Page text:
These posts are supposed to be Logos-related so I might be stretching it a bit with this one…
I recently bought a book by D. A. Carson called Becoming Conversant with the Emerging Church that I hoped would be an intelligent critique of the emerging church “not-a-movement.” I’m still not sure whether it is intelligent or anything else because my wife started reading it before I got a chance to pick it up.
But one paragraph she read aloud came to mind today…
Some leader, perhaps Mike Yaconelli, was quoted as saying that we don’t need to talk about sin anymore. People these days know all about their sin it’s the message of grace that they need to hear.
Personally, I’m not ready to stop hearing about my sin because I don’t think I take it seriously enough. It doesn’t grieve me the way it ought, and I don’t hate it as passionately as I ought. All in all, I think our age takes sin very lightly compared with at least some ages past.
In fact, downplaying sin in preaching and hymnody is certainly not unique to any one movement or denomination; I would say it’s become a defining characteristic of whole swaths of Christendom. The point of this post is not to offer a critique of the emerging church movement but rather a counterpoint to our collective and individual willingness to get chummy with sin.
Consider these words preached by John A. Broadus, which I recently came across in Take Heart, an excellent devotional included in a new prepub collection. Broadus’ words strike me like a gust of northern air, bracing and chilling, yet carrying the clarion call of redemption…
“Come to me, all you who are weary and burdened and you will find rest for your souls. For my yoke is easy and my burden is light.” — Matthew 11:28-30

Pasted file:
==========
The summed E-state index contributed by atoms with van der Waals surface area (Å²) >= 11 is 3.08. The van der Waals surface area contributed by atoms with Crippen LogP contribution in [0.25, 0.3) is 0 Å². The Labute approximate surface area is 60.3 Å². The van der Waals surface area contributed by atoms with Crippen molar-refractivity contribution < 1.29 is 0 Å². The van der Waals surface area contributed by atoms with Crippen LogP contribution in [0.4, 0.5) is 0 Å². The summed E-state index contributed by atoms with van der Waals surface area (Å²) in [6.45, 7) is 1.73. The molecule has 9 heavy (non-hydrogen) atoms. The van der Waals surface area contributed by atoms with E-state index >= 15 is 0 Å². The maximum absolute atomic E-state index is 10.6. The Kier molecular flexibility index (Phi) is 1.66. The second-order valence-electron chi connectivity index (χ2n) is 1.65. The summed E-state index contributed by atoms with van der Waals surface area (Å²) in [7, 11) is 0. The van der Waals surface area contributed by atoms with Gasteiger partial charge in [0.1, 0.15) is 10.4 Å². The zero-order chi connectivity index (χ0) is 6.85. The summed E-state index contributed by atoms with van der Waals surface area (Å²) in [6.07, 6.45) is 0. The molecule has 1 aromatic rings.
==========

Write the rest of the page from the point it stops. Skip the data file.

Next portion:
What has sin done for you that you should desire it? It brought death and woe into the world. It has filled the earth with suffering and sorrow. It has made it necessary that Jesus, the only-begotten Son of God, should suffer and die to make atonement for it. It has brought on you much unhappiness now and many fears for the future. By your sins you have incurred the just anger of him who made youalready they rise mountain high, and still you go on in your sinfulness, storing up wrath against yourself for the day of Gods wrath (Rom. 2:5). You shudder when you think of death, you tremble when you think of God, for you know well that you are not prepared to die, that you cannot meet your Maker and Judge in peace. And not only has sin brought on you all these sufferings and fears, but you cannot rid yourself of it.
It has made you unhappy, filling you with craving, unsatisfied desires; it has bound you with cords you cannot burst; it has brought on you the indignation and wrath of almighty God, which you cannot atone for. Isnt it then a burden of which you would like to be relieved? If so, hear the Saviors own invitation and go to him. He will take off the heavy load that crushes you, and you will find rest for your souls. He will intercede in your behalf before God, he will take away your guilt by the sacrifice he has offered, he will wash away all your iniquity and cleanse you from your sin.
Do you fear that God is angry with you and will not hear your prayer? It is true, God is angry with the wicked, and the sacrifice of the wicked is detestable to the Lord. You may not mock the offended majesty of God by going to him in your own name and trusting in your own righteousness. But you may go to Jesusyou are invited to go to him. He is the appointed mediator between God and you. Go and ask him to intercede for you. And then through him draw near to the throne of grace. Make mention of his merits, plead his atoning sacrifice, rely wholly on what he has done, and Gods anger is turned awayhe will hear, he will pardon, and your soul will live. If then you are burdened with a sense of your unworthiness, go to Jesus, and you will not go in vain.
John A. Broadus